Well, my mom tried her best. I was just too recalcitrant.Evo said:It is all passed down through our moms, isn't it? I learned from my mom, . . .
OK, I can handle this.Evo said:No silverware, a smart move! I can eat potato salad with my fingers if need be. Licking the plate is also allowed.
Your style and elegance shows.Evo said:Actually my mother is French. Very refined.
Probably in my case. Miss Manners would probably faint in my presence.Evo said:Perhaps aristocratic table manners are too much to expect? I believe Miss Manners suggested these as correct.
I could make a barbarian look civilized.gravenworld said:They eat like barbarians.
See, holding it in the direction that it could be used as a spoon seems like it's right side up to me. It always appears odd to me for someone to hold the fork the other way around, the way stuff would fall off easily if you didn't manage to fully stab it (I'm still trying to figure out how to eat crisp bacon with a fork...it's much easier to just grab a slice with your fingers, but when you're at a breakfast meeting, better etiquette seems required...scooping seems the only possible way).Astronuc said:Actually, this is my problem - "Assuming you are right handed after you cut a peice of meat, put the knife down and out of your right hand and switch the fork to your right hand and then eat. Too many times people just cut and eat with the fork still in their left hand. " This is traditional British and Australian. However, I did learn to switch fork to right hand, but turn it upside down and use like a spoon - but delicately.
This is something my nan told me, the reason goes , if a car/ carrage! goes past and happens to go through a puddle the man would get soaked protecting the womans dress! i think it goes back to the victorian era when roads were full of potholes. But your Itallian guys reason is probably a little more upto date!Evo said:Actually, in the city, a man should walk on the inside. I learned the reason when I lived in Chicago and dated a very "streetwise" Italian. We were walkng on Rush Street and he insisted on walking on the inside, between me and the buildings. He explained that muggers and purse snatchers hid in the doorways and would grab at women, he wanted to put himself between me and possible harm. I had never even given any thought to it before then.
Okay, I was ALWAYS taught that 5 and 11 were the proper positioning. Yet on this thread I've heard everything BUT those. Now, I'm sure it really doesn't matter if you hit 4 or 5 but the inconsistancy annoys me.wolram said:The knife and fork should be placed as if they are pointing to the numbers 10 and 4 on a clock face.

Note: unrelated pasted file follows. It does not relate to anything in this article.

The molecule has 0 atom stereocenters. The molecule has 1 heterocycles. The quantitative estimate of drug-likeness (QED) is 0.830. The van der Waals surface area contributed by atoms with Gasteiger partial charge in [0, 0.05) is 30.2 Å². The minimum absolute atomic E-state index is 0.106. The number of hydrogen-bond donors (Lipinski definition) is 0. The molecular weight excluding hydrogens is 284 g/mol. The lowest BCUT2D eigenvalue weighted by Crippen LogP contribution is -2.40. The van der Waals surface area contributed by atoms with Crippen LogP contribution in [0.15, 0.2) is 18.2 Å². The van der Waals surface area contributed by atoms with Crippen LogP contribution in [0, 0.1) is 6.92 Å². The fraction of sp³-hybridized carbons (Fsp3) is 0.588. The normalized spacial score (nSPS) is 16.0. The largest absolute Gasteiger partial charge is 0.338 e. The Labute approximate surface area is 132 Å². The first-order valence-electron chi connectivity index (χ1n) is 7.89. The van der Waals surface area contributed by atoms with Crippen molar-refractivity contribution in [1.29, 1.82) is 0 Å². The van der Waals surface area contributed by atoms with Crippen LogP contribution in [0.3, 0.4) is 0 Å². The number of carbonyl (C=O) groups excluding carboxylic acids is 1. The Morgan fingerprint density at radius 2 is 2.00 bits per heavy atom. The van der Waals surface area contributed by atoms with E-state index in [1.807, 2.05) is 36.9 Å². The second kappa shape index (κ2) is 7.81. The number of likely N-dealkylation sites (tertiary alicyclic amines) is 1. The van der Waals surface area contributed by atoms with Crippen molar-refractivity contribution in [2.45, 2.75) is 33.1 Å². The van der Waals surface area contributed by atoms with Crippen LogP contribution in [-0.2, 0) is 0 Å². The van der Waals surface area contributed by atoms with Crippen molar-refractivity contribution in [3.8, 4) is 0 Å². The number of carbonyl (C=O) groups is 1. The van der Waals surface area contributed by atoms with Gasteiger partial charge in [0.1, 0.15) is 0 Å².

Heh, sorry for prying. It just seems like rules such as your "Fork Test" are a sure fire way to end up as a lonely cat lady. I have a test too, it's called the "Nitpicking About Inconsequential Details That Don't Mean A Hill Of Beans In Life Test". If a lady fails that one, then she gets kicked to the curb.Evo said:My most recent. Yes, he has. Even the Italian Stallion from Chicago that was from a working class family passed. Only one guy I went out on a date with failed, and someone set me up with him. I seem to be able to pick winners from a distance.
Watch the fork of the Prince of Wales: left-hand, tines down (unless you actually DID mean the "price of wales"...dunno 'bout him).Evo said:Seriously, they are royalty. And have a castle, and are related to the Price of Wales and King William the 1st of England.
Does me absolutely no good.
Evo said:Actually my mother is French. Very refined. My Aunt and Uncle are a Count and Countess and own a very beautiful well known 14th century castle in France. I was raised with Aristrocratic manners. gravenworld is absolutely correct in what he wrote. I've known that all my life.
Perhaps aristocratic table manners are too much to expect? I believe Miss Manners suggested these as correct.
I can let you off for not placing your knife and fork correctly, as long as you remeber not to scrunch up your napkin and place it to the right of your plate.Smurf said:Okay, I was ALWAYS taught that 5 and 11 were the proper positioning. Yet on this thread I've heard everything BUT those. Now, I'm sure it really doesn't matter if you hit 4 or 5 but the inconsistancy annoys me.